# Empirical distribution function

File:Empirical CDF.png
The blue line shows an empirical distribution function. The black bars represent the samples corresponding to the ecdf and the gray curve is the true cumulative distribution function.

In statistics, the empirical distribution function, or empirical cdf, is the cumulative distribution function associated with the empirical measure of the sample. This cdf is a step function that jumps up by 1/n at each of the n data points. The empirical distribution function estimates the true underlying cdf of the points in the sample and converges with probability 1 according to the Glivenko–Cantelli theorem. A number of results exist to quantify the rate of convergence of the empirical cdf to the underlying cdf.

## Definition

Let (x1, …, xn) be iid real random variables with the common cdf F(t). Then the empirical distribution function is defined as [1][2]

$ \hat F_n(t) = \frac{ \mbox{number of elements in the sample} \leq t}n =  \frac{1}{n} \sum_{i=1}^n \mathbf{1}\{x_i \le t\}, $


where 1{A} is the indicator of event A. For a fixed t, the indicator 1{xi ≤ t} is a Bernoulli random variable with parameter p = F(t), hence <math style="vertical-align:-.3em">\scriptstyle n \hat F_n(t)[/itex] is a binomial random variable with mean nF(t) and variance nF(t)(1 − F(t)). This implies that <math style="vertical-align:-.3em">\scriptstyle \hat F_n(t)[/itex] is an unbiased estimator for F(t).

## Asymptotic properties

By the strong law of large numbers, the estimator <math style="vertical-align:-.3em">\scriptstyle\hat{F}_n(t)[/itex] converges to F(t) as n → ∞ almost surely, for every value of t: [1]

$ \hat F_n(t)\ \xrightarrow{a.s.}\ F(t),$


thus the estimator <math style="vertical-align:-.3em">\scriptstyle\hat{F}_n(t)[/itex] is consistent. This expression asserts the pointwise convergence of the empirical distribution function to the true cdf. There is a stronger result, called the Glivenko–Cantelli theorem, which states that the convergence in fact happens uniformly over t: [3]

$ \|\hat F_n-F\|_\infty \equiv \sup_{t\in\mathbb{R}} \big|\hat F_n(t)-F(t)\big|\ \xrightarrow{a.s.}\ 0.$


The sup-norm in this expression is called the Kolmogorov–Smirnov statistic for testing the goodness-of-fit between the empirical distribution <math style="vertical-align:-.3em">\scriptstyle\hat{F}_n(t)[/itex] and the assumed true cdf F. Other norm functions may be reasonably used here instead of the sup-norm. For example, the L²-norm gives rise to the Cramér–von Mises statistic.

The asymptotic distribution can be further characterized in several different ways. First, the central limit theorem states that pointwise, <math style="vertical-align:-.3em">\scriptstyle\hat{F}_n(t)[/itex] has asymptotically normal distribution with the standard <math style="vertical-align:-.3em">\sqrt{n}[/itex] rate of convergence:[1]

$ \sqrt{n}\big(\hat F_n(t) - F(t)\big)\ \ \xrightarrow{d}\ \ \mathcal{N}\Big( 0, F(t)\big(1-F(t)\big) \Big).$


This result is extended by the Donsker’s theorem, which asserts that the empirical process <math style="vertical-align:-.3em">\scriptstyle\sqrt{n}(\hat{F}_n - F)[/itex], viewed as a function indexed by <math style="vertical-align:-.3em">\scriptstyle t\in\mathbb{R}[/itex], converges in distribution in the Skorokhod space <math style="vertical-align:-.3em">\scriptstyle D[-\infty, +\infty][/itex] to the mean-zero Gaussian process <math style="vertical-align:-.3em">\scriptstyle G_F = B \circ F[/itex], where B is the standard Brownian bridge.[3] The covariance structure of this Gaussian process is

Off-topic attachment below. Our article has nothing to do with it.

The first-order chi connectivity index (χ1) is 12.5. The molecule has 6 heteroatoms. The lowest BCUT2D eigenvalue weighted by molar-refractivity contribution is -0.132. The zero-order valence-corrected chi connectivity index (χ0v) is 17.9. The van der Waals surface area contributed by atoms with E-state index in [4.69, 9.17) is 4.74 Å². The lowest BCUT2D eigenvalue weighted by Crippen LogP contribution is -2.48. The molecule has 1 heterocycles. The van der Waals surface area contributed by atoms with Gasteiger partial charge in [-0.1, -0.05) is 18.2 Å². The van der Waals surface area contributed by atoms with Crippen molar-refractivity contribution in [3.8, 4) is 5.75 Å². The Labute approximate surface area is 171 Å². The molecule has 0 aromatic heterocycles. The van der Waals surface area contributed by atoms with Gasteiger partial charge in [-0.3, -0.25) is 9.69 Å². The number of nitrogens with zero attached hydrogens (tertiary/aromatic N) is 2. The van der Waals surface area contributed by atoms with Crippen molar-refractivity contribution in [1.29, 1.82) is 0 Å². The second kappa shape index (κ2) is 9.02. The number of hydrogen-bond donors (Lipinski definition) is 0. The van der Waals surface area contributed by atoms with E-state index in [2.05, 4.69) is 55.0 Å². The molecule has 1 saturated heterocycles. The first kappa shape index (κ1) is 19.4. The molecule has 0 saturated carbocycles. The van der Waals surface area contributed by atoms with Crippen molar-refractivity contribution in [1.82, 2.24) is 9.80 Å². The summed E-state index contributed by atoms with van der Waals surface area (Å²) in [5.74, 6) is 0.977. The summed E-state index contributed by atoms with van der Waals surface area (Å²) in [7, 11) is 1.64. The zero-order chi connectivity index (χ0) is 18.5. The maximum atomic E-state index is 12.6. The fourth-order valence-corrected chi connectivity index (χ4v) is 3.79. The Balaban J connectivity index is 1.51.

$ \mathrm{E}[\,G_F(t_1)G_F(t_2)\,] = F(t_1\wedge t_2) - F(t_1)F(t_2).$


The uniform rate of convergence in Donsker’s theorem can be quantified by the result known as the Hungarian embedding: [4]

$ \limsup_{n\to\infty} \frac{\sqrt{n}}{\ln^2 n} \big\| \sqrt{n}(\hat F_n-F) - G_{F,n}\big\|_\infty < \infty, \quad \text{a.s.}$


Alternatively, the rate of convergence of <math style="vertical-align:-.3em">\scriptstyle\sqrt{n}(\hat{F}_n-F)[/itex] can also be quantified in terms of the asymptotic behavior of the sup-norm of this expression. Number of results exist in this venue, for example the Dvoretzky–Kiefer–Wolfowitz inequality provides bound on the tail probabilities of <math style="vertical-align:-.3em">\scriptstyle\sqrt{n}\|\hat{F}_n-F\|_\infty[/itex]:[4]

$ \Pr\!\Big( \sqrt{n}\|\hat{F}_n-F\|_\infty > z \Big) \leq 2e^{-2z^2}.$


In fact, Kolmogorov has shown that if the cdf F is continuous, then the expression <math style="vertical-align:-.3em">\scriptstyle\sqrt{n}\|\hat{F}_n-F\|_\infty[/itex] converges in distribution to <math style="vertical-align:-.3em">\scriptstyle\|B\|_\infty[/itex], which has the Kolmogorov distribution that does not depend on the form of F.

Another result, which follows from the law of the iterated logarithm, is that [4]

$ \limsup_{n\to\infty} \frac{\sqrt{n}\|\hat{F}_n-F\|_\infty}{\sqrt{2\ln\ln n}} \leq \frac12, \quad \text{a.s.}$


and

$ \liminf_{n\to\infty} \sqrt{2n\ln\ln n} \|\hat{F}_n-F\|_\infty = \frac{\pi}{2}, \quad \text{a.s.}$


## References

1. ^ a b c van der Vaart, A.W. (1998). Asymptotic statistics. Cambridge University Press. p. 265. ISBN 0-521-78450-6.
2. ^ PlanetMath
3. ^ a b van der Vaart, A.W. (1998). Asymptotic statistics. Cambridge University Press. p. 266. ISBN 0-521-78450-6.
4. ^ a b c van der Vaart, A.W. (1998). Asymptotic statistics. Cambridge University Press. p. 268. ISBN 0-521-78450-6.